Steelers' offensive tackle switch likely is a permanent one
August 9, 2013 4:00 PM
Offensive tackle Mike Adams drops back to protect quarterback Ben Roethlisberger during afternoon practice Thursday at Saint Vincent College.
Guard Chris Hubbard cools off during afternoon practice at Saint Vincent College.
By Gerry Dulac Pittsburgh Post-Gazette
The switch of Mike Adams to left tackle and Marcus Gilbert back to right tackle might not be decreed as permanent yet by coach Mike Tomlin.
But it might only be a matter of time before it is.
Unless the Steelers see something disturbing from one of the two young offensive tackles in their preseason opener Saturday night against the New York Giants at Heinz Field, they likely will keep the combination intact heading into the regular season.
"It's been interesting and it has produced some positive results," Tomlin said of the switch.
The reason the Steelers made the switch is surprising. They came to training camp with Gilbert at left tackle because they believed he was better in pass protection than Adams, who is considered a good run-blocker.
But, after flip-flopping the tackles earlier this week and watching them in practice, they believe Gilbert is a much better run-blocker on the right than he is on the left. And the Steelers, like most NFL teams, are a right-handed running team.
"I think from playing on the right before I'm just more comfortable with what I'm doing," Gilbert said.
What's more, the Steelers apparently believe Adams can handle left tackle because they are not into conducting experiments at a position responsible for protecting the blind side of $100 million quarterback Ben Roethlisberger. But that is what they want to find out, beginning against the Giants and continuing through the preseason.
Adams, a No. 2 draft choice in 2012, struggled at times in pass protection, especially when he lined up on the left side.
"I'm not ready to say it's permanent. I am ready to say it's permanent for Saturday night," Tomlin said.
"We'll see what it looks like inside a stadium and kind of go from there."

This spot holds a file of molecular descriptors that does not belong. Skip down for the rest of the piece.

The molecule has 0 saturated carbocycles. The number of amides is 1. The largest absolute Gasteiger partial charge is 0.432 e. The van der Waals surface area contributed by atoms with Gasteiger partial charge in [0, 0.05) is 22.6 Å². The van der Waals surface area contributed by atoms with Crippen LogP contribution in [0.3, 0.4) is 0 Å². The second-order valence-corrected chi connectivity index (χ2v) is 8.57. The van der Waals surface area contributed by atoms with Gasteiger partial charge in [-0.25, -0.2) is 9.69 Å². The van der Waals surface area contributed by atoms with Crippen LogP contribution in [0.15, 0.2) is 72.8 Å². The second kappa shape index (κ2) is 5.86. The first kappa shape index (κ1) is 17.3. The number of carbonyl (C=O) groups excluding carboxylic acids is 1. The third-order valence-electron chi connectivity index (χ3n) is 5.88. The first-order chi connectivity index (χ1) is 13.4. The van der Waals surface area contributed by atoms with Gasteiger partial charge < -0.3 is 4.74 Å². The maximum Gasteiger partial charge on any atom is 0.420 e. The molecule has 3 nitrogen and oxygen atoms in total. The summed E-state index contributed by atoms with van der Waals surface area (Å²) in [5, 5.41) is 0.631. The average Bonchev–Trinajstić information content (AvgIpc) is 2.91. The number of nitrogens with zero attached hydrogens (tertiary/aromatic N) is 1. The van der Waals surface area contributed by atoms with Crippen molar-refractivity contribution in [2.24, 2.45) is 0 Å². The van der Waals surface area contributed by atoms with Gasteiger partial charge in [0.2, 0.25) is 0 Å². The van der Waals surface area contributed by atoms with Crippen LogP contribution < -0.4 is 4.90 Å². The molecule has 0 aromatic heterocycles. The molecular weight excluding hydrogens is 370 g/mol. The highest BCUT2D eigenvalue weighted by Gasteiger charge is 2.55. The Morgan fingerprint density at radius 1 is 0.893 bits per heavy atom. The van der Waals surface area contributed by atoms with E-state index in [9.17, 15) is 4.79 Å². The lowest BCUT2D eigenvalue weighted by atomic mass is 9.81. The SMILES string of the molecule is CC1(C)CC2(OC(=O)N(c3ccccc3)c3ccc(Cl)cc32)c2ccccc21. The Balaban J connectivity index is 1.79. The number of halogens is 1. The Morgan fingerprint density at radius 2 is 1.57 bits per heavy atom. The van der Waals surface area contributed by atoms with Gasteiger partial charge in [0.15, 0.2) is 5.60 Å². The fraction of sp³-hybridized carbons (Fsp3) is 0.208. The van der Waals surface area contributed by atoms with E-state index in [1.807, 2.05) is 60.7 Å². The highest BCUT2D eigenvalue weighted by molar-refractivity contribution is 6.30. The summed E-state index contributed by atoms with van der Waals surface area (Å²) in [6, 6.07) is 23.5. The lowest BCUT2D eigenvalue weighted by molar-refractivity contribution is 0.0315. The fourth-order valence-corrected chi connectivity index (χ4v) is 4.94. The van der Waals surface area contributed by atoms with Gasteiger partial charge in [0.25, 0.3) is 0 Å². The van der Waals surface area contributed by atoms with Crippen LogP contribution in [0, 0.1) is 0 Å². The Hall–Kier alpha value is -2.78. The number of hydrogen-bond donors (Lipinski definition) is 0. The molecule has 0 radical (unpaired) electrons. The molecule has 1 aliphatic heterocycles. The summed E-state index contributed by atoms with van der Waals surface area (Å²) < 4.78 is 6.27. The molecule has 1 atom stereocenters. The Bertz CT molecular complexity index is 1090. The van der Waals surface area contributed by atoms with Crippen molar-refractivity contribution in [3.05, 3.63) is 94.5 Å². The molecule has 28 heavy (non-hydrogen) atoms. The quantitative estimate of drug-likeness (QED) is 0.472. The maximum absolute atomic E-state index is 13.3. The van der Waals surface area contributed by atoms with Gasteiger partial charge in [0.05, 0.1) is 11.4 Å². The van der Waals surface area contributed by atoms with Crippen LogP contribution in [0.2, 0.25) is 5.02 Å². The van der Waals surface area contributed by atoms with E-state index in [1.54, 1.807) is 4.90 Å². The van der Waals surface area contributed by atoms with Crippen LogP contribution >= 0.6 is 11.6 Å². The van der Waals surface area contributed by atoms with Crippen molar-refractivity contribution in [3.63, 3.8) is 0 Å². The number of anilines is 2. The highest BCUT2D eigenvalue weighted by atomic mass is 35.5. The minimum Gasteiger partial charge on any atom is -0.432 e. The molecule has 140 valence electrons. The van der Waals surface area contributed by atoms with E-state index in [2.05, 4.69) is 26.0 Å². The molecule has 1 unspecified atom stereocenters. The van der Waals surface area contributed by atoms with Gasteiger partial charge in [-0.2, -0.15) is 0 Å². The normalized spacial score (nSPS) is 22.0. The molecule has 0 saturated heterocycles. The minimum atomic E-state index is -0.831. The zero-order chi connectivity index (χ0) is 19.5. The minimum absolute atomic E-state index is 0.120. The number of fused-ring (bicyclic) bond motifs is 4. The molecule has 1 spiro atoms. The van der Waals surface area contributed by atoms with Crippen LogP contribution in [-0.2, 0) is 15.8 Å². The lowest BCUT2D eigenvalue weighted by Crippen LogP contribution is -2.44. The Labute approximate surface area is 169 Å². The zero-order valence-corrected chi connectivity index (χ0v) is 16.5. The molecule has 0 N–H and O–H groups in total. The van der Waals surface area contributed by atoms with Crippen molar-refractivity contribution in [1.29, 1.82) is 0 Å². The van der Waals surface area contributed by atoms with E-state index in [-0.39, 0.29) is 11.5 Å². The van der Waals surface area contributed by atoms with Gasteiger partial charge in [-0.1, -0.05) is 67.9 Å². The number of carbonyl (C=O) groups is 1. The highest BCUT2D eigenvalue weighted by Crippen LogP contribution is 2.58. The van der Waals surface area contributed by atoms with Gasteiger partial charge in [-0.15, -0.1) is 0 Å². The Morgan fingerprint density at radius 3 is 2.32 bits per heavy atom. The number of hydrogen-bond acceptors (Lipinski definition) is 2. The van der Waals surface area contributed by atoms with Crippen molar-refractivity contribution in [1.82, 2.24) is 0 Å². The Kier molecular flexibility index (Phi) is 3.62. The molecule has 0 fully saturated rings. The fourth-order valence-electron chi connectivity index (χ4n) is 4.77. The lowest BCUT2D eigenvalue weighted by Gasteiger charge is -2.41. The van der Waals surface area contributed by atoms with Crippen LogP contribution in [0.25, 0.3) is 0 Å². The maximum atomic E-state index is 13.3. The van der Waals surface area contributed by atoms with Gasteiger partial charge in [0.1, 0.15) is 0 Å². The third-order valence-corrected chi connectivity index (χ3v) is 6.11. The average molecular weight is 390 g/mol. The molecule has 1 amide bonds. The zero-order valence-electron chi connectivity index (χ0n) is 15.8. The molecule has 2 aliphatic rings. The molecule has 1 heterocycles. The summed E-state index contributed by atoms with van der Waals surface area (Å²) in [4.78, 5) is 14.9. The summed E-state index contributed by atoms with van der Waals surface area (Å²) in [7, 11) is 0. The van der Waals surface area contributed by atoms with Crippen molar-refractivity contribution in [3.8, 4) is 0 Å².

Making way for Bell
Tomlin said his starters likely will play approximately 10 to 12 snaps against the New York Giants.
Steelers vs. New York Giants, Preseason Game 1.
KDKA, NFL Network.
One of those players who will get playing time with the first-team offense will be rookie running back Le'Veon Bell.
"Don't be surprised if you see Le'Veon getting some snaps with those guys," Tomlin said. "I think he has earned that.
"I think how he is running the ball speaks for itself.
"Don't be surprised to see him getting some snaps after those guys are out of the game, as well. He, like a lot of guys, we need to get a lot of exposure to."
Bell, the team's No. 2 draft pick, has been very impressive at training camp, especially with the way he has fit in with the team's new outside zone-blocking schemes.
His debut against the Giants likely will mark the first step on his way to being the feature back by the time the Steelers open their NFL regular season schedule against the Tennessee Titans.
Tomlin did not indicate how he will use the other running backs, including incumbents Isaac Redman and Jonathan Dwyer.
But it is clear the Steelers are clearing the path for Bell to be their workhorse.
The Steelers also want to see newcomer LaRod Stephens-Howling in third-down situations -- a role they envision for him in the regular season.
4 QBs due to play
Tomlin also said he will use all four quarterbacks against the Giants, including rookie Landry Jones, the team's fourth-round pick who has struggled in the first two weeks of training camp.
Roethlisberger will start and likely play one series, depending on the number of snaps. He will be replaced by Bruce Gradkowski, the former Seton-LaSalle High School quarterback who will make his Steelers debut. John Parker Wilson, a fourth-year pro from Alabama, is the other quarterback on the roster.
"[Jones has] done some good things, but, obviously, what he does in stadiums is really going to be the litmus of where he is," Tomlin said of the rookie from Oklahoma, where he started 50 of 52 games.
"This is a guy that threw for 16,000 yards or whatever in college. So, the throwing of the football or the mechanics of the position, particularly in a practice setting, is not going to be foreign to him. But playing a game in a stadium with a live rush and those things, I think we're going to find out a lot about where he is after Saturday night."
Jones, who set school and Big 12 Conference records with 16,646 passing yards and 123 touchdowns, is looking forward to just playing a game again.
"I haven't played a game in a year, so I'm pretty eager to get back at it," Jones said. "Anybody can do it in practice. "It's what you can do in game that really counts."